To assess the relationship between motor performance and proprioceptive acuity, a series of linear regression models were calculated. Since proprioceptive judgements were made along an axis orthogonal to the start-target vector, we assume that if either measure was related to motor control this would be most apparent with motor errors along a similar orthogonal axis. Thus, average lateral error (LE) and within-subject variation of LE (LE Var) were chosen as the motor performance measures to include in the regression models. Specifically, we hypothesize that proprioceptive noise could predict motor accuracy variation and so used uncertainty range to predict LE Var. We then examined the association between systematic proprioceptive and motor errors using bias to predict LE. PA level was used as an additional predictor in the models which allowed us to collapse data across the inactive and active OA groups. Separate regression models were calculated for each of the 2 proprioceptive-motor relationships of interest for both OAs and YAs separately, with an FDR-adjusted α-threshold used to control for multiple tests.

Results

Physical activity grouping

The 31 OAs were divided into either a physically inactive or physically active sub-group according to a threshold median value of 1.68 × 106 activity counts from the 5-day accelerometer data. This left 16 OAs in the inactive group (1.29 ± 0.31 × 106 counts; 7 male, 72.9 ± 5.1 years) and 15 in the active group (1.96 ± 0.26 × 106 counts; 4 male, 69.3 ± 2.7 years). The inactive group were found to be significantly older than the active group (t[22.9] = 2.5, p = 0.019); this difference is addressed directly as needed for cases where it could be deemed to have a confounding effect on pairwise comparisons.

Dynamic proprioception task

Proprioceptive measures

A summary of the proprioceptive outcome measures can be seen in Fig. 2a (bias), b (uncertainty range). There was a significant effect of Group on bias (F[2, 47] = 4.1, p = 0.023, \(\eta _{{\text{p}}}^{2}\) = 0.15) such that inactive OAs had larger biases than YAs (t[33] = 2.8, p = 0.009; αFDR = 0.017). Target also had a significant effect on bias (F[1.7, 78.6] = 3.8, p = 0.032, \(\eta _{{\text{p}}}^{2}\) = 0.08) but these differences did not survive FDR correction (pmin = 0.019; αFDR = 0.017). The interaction of Target × Group was not significant (F[3.3, 78.6] = 0.28, p = 0.861). To test whether the Group effect was truly due to physical inactivity of OAs and not their increased age (see Physical Activity Grouping) we correlated age and bias (averaged across all 3 targets) for the entire OA sample. The correlation was non-significant (r = 0.005, p = 0.977) and we conclude that the group effect on bias is indeed due to the physical inactivity of OAs.

Fig. 2

Group average data from dynamic proprioceptive task (mean ± standard error bars, effects of Target not shown). a Results for bias, where inactive older adults had significantly larger, positive biases than younger adults (**p < 0.010, multiple comparisons subjected to FDR-adjusted α-threshold). Note all groups have positive biases which represents perception of hand position towards the clockwise (Circle) side of the targets. b Results for uncertainty range where there were no significant differences observed between any of the 3 groups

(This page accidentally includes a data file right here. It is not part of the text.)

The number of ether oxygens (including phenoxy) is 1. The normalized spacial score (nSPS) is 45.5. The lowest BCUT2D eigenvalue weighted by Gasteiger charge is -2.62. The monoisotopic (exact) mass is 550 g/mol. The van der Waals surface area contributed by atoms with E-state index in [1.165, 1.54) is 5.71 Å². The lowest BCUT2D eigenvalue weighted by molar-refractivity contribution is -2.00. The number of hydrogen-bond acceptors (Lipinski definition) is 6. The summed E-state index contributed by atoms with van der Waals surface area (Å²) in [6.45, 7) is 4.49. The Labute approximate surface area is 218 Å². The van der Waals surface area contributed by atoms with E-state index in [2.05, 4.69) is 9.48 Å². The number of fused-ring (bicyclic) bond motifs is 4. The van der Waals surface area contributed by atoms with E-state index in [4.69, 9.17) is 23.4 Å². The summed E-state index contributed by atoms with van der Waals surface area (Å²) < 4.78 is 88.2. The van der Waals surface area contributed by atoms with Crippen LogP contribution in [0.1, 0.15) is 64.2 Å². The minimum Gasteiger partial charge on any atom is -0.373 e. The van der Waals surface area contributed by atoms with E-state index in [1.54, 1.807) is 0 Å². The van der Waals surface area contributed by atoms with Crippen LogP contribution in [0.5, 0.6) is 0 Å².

Contrary to our predictions, there was no effect of Group on uncertainty range (F[2, 45] = 0.31, p = 0.733). There was an overall effect of Target (F[2, 90] = 4.8, p = 0.011, \(\eta _{{\text{p}}}^{2}\) = 0.10), such that uncertainty range was larger at T3 than T2 (t[47] = − 2.9, p = 0.006; αFDR = 0.017). There was no Group × Target interaction (F[4, 90] = 0.51, p = 0.730).

Kinematic measures

Due to an unforeseen technical error, for 4 OAs in the physically inactive group we had only partial kinematic data which was non-analysable; the perceptual judgement data remained valid for all participants. For this reason kinematic data here was analysed as n = 12 for inactive OAs; the perceptual data for this sub-group did not differ from the others, tested with a mixed-ANOVA between the excluded and retained participants (bias p = 0.99, uncertainty range p = 0.16). YAs made the fastest movements (20.2 ± 5.9 cm/s) followed by active OAs (16.1 ± 4.7 cm/s) and inactive OAs who moved slowest (14.6 ± 5.4 cm/s). Group had a significant effect on movement velocity (F[2, 43] = 4.6, p = 0.015, \(\eta _{{\text{p}}}^{2}\) = 0.18) such that inactive OAs moved significantly slower than YAs (t[30] = − 2.7, p = 0.012; αFDR = 0.017). Target also had a significant main effect on movement velocity (F[1.7, 71.7] = 18.3, p < 0.001, \(\eta _{{\text{p}}}^{2}\) = 0.30), where pairwise comparisons revealed that movements were faster at T3 than both T1 (t[45] =  4.9, p < 0.001; αFDR = 0.034) and T2 (t[45] = − 4.5, p < 0.001). The Group × Target interaction was not significant (F[3.3, 71.7] = 0.73, p = 0.552).